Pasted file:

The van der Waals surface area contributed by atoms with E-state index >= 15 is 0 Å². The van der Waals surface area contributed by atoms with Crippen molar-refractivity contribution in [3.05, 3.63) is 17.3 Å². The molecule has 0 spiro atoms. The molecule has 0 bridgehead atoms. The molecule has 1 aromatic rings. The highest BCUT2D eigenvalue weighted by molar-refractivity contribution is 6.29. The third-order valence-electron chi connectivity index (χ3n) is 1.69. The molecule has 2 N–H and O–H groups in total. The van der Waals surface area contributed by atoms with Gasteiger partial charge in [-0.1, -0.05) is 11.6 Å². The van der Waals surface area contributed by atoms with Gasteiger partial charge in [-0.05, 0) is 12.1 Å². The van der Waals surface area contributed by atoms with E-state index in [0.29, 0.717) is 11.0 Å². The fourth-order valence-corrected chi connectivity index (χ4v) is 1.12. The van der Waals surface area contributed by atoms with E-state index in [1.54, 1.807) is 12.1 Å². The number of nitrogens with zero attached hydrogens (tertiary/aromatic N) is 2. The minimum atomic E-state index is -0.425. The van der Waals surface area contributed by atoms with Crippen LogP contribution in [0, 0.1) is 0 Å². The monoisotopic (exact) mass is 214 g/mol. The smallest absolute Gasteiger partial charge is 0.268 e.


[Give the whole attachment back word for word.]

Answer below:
The van der Waals surface area contributed by atoms with E-state index >= 15 is 0 Å². The van der Waals surface area contributed by atoms with Crippen molar-refractivity contribution in [3.05, 3.63) is 17.3 Å². The molecule has 0 spiro atoms. The molecule has 0 bridgehead atoms. The molecule has 1 aromatic rings. The highest BCUT2D eigenvalue weighted by molar-refractivity contribution is 6.29. The third-order valence-electron chi connectivity index (χ3n) is 1.69. The molecule has 2 N–H and O–H groups in total. The van der Waals surface area contributed by atoms with Gasteiger partial charge in [-0.1, -0.05) is 11.6 Å². The van der Waals surface area contributed by atoms with Gasteiger partial charge in [-0.05, 0) is 12.1 Å². The van der Waals surface area contributed by atoms with E-state index in [0.29, 0.717) is 11.0 Å². The fourth-order valence-corrected chi connectivity index (χ4v) is 1.12. The van der Waals surface area contributed by atoms with E-state index in [1.54, 1.807) is 12.1 Å². The number of nitrogens with zero attached hydrogens (tertiary/aromatic N) is 2. The minimum atomic E-state index is -0.425. The van der Waals surface area contributed by atoms with Crippen LogP contribution in [0, 0.1) is 0 Å². The monoisotopic (exact) mass is 214 g/mol. The smallest absolute Gasteiger partial charge is 0.268 e.